'All American': The CW's Glossy Football Drama Is A Recipe For TV Perfection, Despite Some Tropes (Review)

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October 10th 2018

For the past decade, The CW has dominated the TV teen drama space. And with Friday Night Lights off the air, the network can satiate appetites for both sports and high school fare with its new football drama All American.

From Berlanti Productions and showrunner Nkechi Okoro Carroll, All American is a glossy, nearly perfect hour of television, despite the stereotypes and cliches that plague the writing. Based on the life of NFL player Spencer Paysinger, the series follows Spencer James (British newcomer Daniel Ezra), who is recruited by high school football coach Billy Baker (Taye Diggs), and relocates from Compton to Beverly Hills for a better shot at making it to the pros. Playing for Beverly Hills High School also provides Spencer an escape from the violence and bad influences surrounding him in his neighborhood. While he’s hesitant to leave, his single mother (Karmiah Westbrook) and brother (Jalyn Hall) encourage him to go, so he can make a better life for them all.

As the season kicks off, you’ll be thrown into soapy elements, like Spencer having to move in with Coach Baker, his wife Laura (Monet Mazur), his son and Spencer’s soon-to-be teammate Jordan (Michael Evans Behling) and his daughter Olivia (Samantha Logan). He’s then thrust into the typical high school nightlife — what looks like a burgeoning love triangle with Olivia and popular, rich girl Leila (Greta Onieogou). He also comes into conflict with another football player (Cody Christian), who thinks he’s stealing his shine.

For the most part, it's not done in a patronizing way — it’s sex, drinking, sports, and teen melodrama. Think Friday Night Lights and The O.C. with a dash of Straight Outta Compton. The storylines and “teens by the beach” backdrop make the show very reminiscent of these mid-2000s teen soaps, following a formula that's proven television gold. However, this also leaves room for the missteps along the way.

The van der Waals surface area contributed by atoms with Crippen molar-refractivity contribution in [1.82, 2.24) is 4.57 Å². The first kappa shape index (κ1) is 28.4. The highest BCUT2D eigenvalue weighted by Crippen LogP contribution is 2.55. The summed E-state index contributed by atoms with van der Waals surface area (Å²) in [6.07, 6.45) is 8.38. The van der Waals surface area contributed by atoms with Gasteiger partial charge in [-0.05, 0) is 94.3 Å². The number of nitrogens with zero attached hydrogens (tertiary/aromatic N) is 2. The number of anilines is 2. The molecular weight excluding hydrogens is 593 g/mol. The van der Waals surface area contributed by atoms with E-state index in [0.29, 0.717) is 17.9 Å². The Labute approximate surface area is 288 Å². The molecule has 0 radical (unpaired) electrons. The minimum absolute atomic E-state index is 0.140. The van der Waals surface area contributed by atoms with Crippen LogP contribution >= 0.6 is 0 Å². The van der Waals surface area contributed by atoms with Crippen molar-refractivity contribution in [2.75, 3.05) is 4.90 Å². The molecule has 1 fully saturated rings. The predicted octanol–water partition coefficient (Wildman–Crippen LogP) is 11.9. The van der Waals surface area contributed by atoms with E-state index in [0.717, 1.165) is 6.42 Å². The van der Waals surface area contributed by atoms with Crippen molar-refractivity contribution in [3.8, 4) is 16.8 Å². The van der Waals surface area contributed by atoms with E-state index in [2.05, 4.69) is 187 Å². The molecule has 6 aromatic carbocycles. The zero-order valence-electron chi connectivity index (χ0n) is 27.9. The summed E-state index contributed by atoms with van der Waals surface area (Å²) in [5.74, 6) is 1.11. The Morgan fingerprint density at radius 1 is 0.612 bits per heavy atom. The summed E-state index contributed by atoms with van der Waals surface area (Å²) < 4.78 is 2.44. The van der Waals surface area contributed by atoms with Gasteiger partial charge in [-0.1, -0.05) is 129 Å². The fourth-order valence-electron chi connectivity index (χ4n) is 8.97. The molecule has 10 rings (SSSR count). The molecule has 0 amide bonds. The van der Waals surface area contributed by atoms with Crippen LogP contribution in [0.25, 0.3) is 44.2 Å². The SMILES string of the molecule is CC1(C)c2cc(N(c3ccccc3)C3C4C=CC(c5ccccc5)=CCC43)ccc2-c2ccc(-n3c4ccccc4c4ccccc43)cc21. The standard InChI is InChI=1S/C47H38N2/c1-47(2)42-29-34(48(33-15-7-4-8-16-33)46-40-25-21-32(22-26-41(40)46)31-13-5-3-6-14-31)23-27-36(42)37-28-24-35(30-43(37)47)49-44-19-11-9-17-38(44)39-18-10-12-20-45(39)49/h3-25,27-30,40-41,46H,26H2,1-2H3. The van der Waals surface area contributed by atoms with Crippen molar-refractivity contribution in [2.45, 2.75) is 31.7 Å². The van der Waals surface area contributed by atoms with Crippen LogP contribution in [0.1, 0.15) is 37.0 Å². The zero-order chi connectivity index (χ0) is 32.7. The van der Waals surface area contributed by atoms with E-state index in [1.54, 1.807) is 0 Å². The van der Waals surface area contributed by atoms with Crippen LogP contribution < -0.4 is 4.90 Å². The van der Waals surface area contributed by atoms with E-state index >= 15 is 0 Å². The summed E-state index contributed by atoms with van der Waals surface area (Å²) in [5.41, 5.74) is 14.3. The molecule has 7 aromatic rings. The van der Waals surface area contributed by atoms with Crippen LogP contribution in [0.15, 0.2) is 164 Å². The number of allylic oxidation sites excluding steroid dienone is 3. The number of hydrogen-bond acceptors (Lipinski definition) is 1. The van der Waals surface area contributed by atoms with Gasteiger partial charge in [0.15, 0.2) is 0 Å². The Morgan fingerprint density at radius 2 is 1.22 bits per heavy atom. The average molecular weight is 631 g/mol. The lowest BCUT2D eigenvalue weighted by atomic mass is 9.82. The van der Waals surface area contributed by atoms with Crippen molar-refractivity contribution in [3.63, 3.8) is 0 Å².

Photo: Art Streiber/The CW Photo: Art Streiber/The CW

Culture-clash plot lines have been hit or miss this fall, and the show does have its own share of missteps, one huge one being how it generalizes and stereotypes South Central Los Angeles. Spencer’s old neighborhood is portrayed as a violent trap that no one can escape. Though the storyline is told in a way to humanize the people from the area, it still feels off.

There’s also an issue that will likely cause dialogue online. Taye Diggs — who is no stranger to related controversy off-screen — plays a character who is married to a white woman, and aside from Bre-Z, who stars as Spencer’s best friend Tiana "Coop" Cooper, there is a lack of young, dark skinned women in the cast. This is especially apparent when it comes to Spencer's love interests. But the show preemptively addresses potential controversies with storylines on privilege, colorism, class and society’s impact on racial identity in later episodes, as well as ripped-from-the-headlines plotlines, like an unexpected encounter with the LAPD.

The show is set to unwrap complex themes like sexuality and sexual identity within the context of a socially conservative, religious Black family, interracial relationships and Black fatherhood. It's a huge task for the show with much room for error. But with the burgeoning brotherhood between Spencer and Jordan across economic lines being one of the show's brightest spots, All American is poised to handle the gravity of the themes it wants to tackle.

Despite the few blemishes in the storytelling, the show has all the makings of being a hit show. And if it becomes more socially and culturally responsible throughout the course of its time on the air — even better.  

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